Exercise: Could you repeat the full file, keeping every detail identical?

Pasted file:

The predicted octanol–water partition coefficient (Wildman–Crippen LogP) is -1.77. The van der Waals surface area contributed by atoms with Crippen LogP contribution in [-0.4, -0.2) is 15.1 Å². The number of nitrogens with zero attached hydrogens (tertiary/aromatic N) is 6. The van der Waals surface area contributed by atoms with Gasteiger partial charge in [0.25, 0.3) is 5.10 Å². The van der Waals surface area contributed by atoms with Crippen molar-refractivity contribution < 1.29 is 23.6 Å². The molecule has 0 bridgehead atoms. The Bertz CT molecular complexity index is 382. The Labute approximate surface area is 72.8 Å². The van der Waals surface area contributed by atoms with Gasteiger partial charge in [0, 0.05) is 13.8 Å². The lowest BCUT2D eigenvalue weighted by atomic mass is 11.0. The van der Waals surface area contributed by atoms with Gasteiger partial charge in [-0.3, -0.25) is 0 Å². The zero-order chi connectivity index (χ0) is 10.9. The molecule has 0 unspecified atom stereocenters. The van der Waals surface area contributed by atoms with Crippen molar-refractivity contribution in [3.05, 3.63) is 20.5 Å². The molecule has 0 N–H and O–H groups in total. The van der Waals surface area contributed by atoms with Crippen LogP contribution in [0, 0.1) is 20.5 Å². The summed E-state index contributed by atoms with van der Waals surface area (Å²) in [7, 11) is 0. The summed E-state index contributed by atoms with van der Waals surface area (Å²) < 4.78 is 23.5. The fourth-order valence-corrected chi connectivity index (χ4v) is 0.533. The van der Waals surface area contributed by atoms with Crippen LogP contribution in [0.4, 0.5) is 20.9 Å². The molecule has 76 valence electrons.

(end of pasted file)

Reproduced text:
The predicted octanol–water partition coefficient (Wildman–Crippen LogP) is -1.77. The van der Waals surface area contributed by atoms with Crippen LogP contribution in [-0.4, -0.2) is 15.1 Å². The number of nitrogens with zero attached hydrogens (tertiary/aromatic N) is 6. The van der Waals surface area contributed by atoms with Gasteiger partial charge in [0.25, 0.3) is 5.10 Å². The van der Waals surface area contributed by atoms with Crippen molar-refractivity contribution < 1.29 is 23.6 Å². The molecule has 0 bridgehead atoms. The Bertz CT molecular complexity index is 382. The Labute approximate surface area is 72.8 Å². The van der Waals surface area contributed by atoms with Gasteiger partial charge in [0, 0.05) is 13.8 Å². The lowest BCUT2D eigenvalue weighted by atomic mass is 11.0. The van der Waals surface area contributed by atoms with Gasteiger partial charge in [-0.3, -0.25) is 0 Å². The zero-order chi connectivity index (χ0) is 10.9. The molecule has 0 unspecified atom stereocenters. The van der Waals surface area contributed by atoms with Crippen molar-refractivity contribution in [3.05, 3.63) is 20.5 Å². The molecule has 0 N–H and O–H groups in total. The van der Waals surface area contributed by atoms with Crippen LogP contribution in [0, 0.1) is 20.5 Å². The summed E-state index contributed by atoms with van der Waals surface area (Å²) in [7, 11) is 0. The summed E-state index contributed by atoms with van der Waals surface area (Å²) < 4.78 is 23.5. The fourth-order valence-corrected chi connectivity index (χ4v) is 0.533. The van der Waals surface area contributed by atoms with Crippen LogP contribution in [0.4, 0.5) is 20.9 Å². The molecule has 76 valence electrons.